In the 60th year of the Indian Institute of Technology (IIT), Kharagpur, two students, Yuvnesh Modi and Rahul Kumar, and an alumnus, Alok Kothari, have brought out a collection of 20 stories of entrepreneurs from IIT Kharagpur in their book The Game Changers.
The book tells individual tales of success, a broader tale of what studying at an institute like the IIT can achieve, and the change that these people brought about in India and abroad—in the technological, social, agricultural and industrial sectors. From stories of Suhas Patil and how he founded Cirrus Logic, one of the first Indian success stories of Silicon Valley, to the story of Vijay Kumar who co-founded Bharati Shipyard, the first private shipyard in India to go public in 2004—some are rags-to-riches stories, others of sheer genius, and yet others about the vision to bring much-needed social change in India.
A chapter titled “Tech Visionary” tells the story of Arjun Malhotra, a graduate of the 1970 batch who went on to become a pioneer of the Indian information technology (IT) industry. Malhotra was one of the founders of Hindustan Computers Limited (HCL) in the licence raj era, at a time when start-ups were a rarity, yet succeeded. Edited excerpts from the chapter:
The fledgling company tried to cut down on as many expenses in the beginning as it could. They found an office space on Arjun’s grandmother’s barsati in the leafy lanes of Golf Links, Delhi, and the office chai-pani was taken care of by Arjun’s grandmother. Golf Links was one of the upmarket localities and they believed that an address like that on their business cards might give them some credibility. Within a year, the company had expanded into the bedrooms. Very soon, other than the drawing room which served as a waiting area and reception, the office took over the entire house! The company got so big that it finally had to move out of there.
A pioneer: IIT Kharagpur alumnus Arjun Malhotra went on to become one of the founders of HCL. Photo: Hindustan Times
Arjun’s grandmother was very involved in the company, engaged in making something to eat, meeting people, receiving guests all through the day.
The next challenge was to get a computer-manufacturing licence. The Uttar Pradesh government’s UP Electronics Corporation Ltd had a licence to manufacture electronics products, but it was not manufacturing computers. UP Electronics was approached by Microcomp, and a joint venture named Hindustan Computers Limited (HCL) was established in August 1976, with its manufacturing facility in a new industrial township near Delhi called Noida. The UP Electronics Corporation held 26% stake and the six co-founders pooled in Rs 175,000 from their personal savings and loans from kith and kin.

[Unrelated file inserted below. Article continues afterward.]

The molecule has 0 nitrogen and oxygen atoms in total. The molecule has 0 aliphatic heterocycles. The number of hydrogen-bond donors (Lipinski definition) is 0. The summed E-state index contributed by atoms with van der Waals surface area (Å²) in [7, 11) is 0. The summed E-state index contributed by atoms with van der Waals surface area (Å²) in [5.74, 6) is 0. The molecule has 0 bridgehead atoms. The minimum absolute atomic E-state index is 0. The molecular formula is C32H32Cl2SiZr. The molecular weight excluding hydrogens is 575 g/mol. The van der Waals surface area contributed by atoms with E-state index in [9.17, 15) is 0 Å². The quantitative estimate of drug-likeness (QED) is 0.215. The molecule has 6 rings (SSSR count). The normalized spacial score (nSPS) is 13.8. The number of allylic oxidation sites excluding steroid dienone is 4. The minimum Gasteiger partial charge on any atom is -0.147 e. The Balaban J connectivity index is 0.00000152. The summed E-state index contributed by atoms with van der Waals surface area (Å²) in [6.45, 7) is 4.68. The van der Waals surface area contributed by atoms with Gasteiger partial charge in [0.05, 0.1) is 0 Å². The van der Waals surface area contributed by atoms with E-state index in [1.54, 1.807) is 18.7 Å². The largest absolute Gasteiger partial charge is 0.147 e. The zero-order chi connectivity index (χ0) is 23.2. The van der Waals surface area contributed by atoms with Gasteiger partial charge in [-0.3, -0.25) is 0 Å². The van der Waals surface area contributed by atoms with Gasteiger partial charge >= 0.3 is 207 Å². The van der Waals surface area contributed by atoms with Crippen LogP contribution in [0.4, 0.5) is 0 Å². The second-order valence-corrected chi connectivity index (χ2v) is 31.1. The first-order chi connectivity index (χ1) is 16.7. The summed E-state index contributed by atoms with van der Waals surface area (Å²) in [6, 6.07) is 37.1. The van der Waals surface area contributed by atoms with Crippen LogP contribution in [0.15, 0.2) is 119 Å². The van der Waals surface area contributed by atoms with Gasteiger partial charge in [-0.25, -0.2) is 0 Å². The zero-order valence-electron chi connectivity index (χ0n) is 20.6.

In March 1978, HCL released its first 8-bit commercial computer in India around the same time as Apple in the US and three years ahead of IBM’s PC. However, there was no classification for a microprocessor-based minicomputer or microcomputer for paying excise. The company asked the Department of Electronics (DoE) to put out an official notification so that HCL could pay excise duty and take its computers out of the factory. The DoE said that its microprocessor policy was still not finalized and would take four years. The founders were disheartened by the response.
However, after going through the import substitution policy, they found a solution. The company used to import electromechanical machines called accounting and invoicing machines from East Germany. They decided to tell the excise guys, “Look! We have a keyboard, a display, a printer, so it’s basically an accounting and invoicing machine!” They did this for four years until the policy came out!
The Game Changers: By Yuvnesh Modi, Rahul Kumar and Alok Kothari, Random House India, 262 pages, Rs 150.
In 1980, HCL forayed into international markets by setting up Far East Computers in Singapore. This was a very bold move for an Indian company in those days. The venture was a hit and the revenue was Rs 10,00,000 in the very first year. The company got the software developed in India and provided both software and hardware solutions to clients in Singapore air. Chennai, then called Madras, was chosen as the location for the Software Export Division because the Madras- Singapore air route had short flights and the software could be sent on floppies. The problem was that software was treated as trade and not an industry and was put under the Shops and Establishments Act and not the Companies Act. This meant facing the powerful shop inspectors and a lot of bureaucratic red tape. After numerous consultations with the Tamil Nadu government, software finally got industry status.
Despite the bureaucratic hurdles, HCL had many firsts and emerged as a trendsetter in its field. It was the only company in India to use 5¼-inch floppy drives when 8-inch ones used to be the standard—at that time all the twelve different manufacturers used only the 8-inch floppy drives. Three years later, when 5¼ inch became the standard, all of a sudden HCL was seen as a company which could understand and predict technology. “In a small company, one wrong decision can kill the company. That’s how you play your cards if you really feel that a particular technology can really change the future of the market.”
Creating India-specific products was the hallmark of HCL. HCL 8C was custom-made for the erratic power conditions in the country. It had a Power Shut Auto Restart (PSAR) unit which ran with a big battery and would hold all the memory and computations of counters exactly where they were when the power went off. The computer would restart exactly from the point where it had stopped, so no data was lost.
For Arjun, HCL was everything. “It [HCL] was a nasha.”
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